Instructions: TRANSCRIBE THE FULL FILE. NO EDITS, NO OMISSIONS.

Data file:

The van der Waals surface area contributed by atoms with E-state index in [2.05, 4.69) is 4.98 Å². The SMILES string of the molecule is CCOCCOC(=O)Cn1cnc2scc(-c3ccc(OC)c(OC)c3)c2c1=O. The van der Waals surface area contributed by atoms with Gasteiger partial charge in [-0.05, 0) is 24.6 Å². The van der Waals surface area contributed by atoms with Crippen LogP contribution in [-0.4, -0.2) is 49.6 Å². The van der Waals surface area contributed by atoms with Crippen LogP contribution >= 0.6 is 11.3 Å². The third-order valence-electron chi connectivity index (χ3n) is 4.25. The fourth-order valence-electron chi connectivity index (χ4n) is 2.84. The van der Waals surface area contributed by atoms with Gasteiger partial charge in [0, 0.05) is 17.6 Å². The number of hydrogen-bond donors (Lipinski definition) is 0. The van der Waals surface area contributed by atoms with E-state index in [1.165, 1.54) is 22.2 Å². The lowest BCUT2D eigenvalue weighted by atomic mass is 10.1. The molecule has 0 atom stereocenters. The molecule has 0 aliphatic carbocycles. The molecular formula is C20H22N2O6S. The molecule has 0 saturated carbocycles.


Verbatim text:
The van der Waals surface area contributed by atoms with E-state index in [2.05, 4.69) is 4.98 Å². The SMILES string of the molecule is CCOCCOC(=O)Cn1cnc2scc(-c3ccc(OC)c(OC)c3)c2c1=O. The van der Waals surface area contributed by atoms with Gasteiger partial charge in [-0.05, 0) is 24.6 Å². The van der Waals surface area contributed by atoms with Crippen LogP contribution in [-0.4, -0.2) is 49.6 Å². The van der Waals surface area contributed by atoms with Crippen LogP contribution >= 0.6 is 11.3 Å². The third-order valence-electron chi connectivity index (χ3n) is 4.25. The fourth-order valence-electron chi connectivity index (χ4n) is 2.84. The van der Waals surface area contributed by atoms with Gasteiger partial charge in [0, 0.05) is 17.6 Å². The number of hydrogen-bond donors (Lipinski definition) is 0. The van der Waals surface area contributed by atoms with E-state index in [1.165, 1.54) is 22.2 Å². The lowest BCUT2D eigenvalue weighted by atomic mass is 10.1. The molecule has 0 atom stereocenters. The molecule has 0 aliphatic carbocycles. The molecular formula is C20H22N2O6S. The molecule has 0 saturated carbocycles.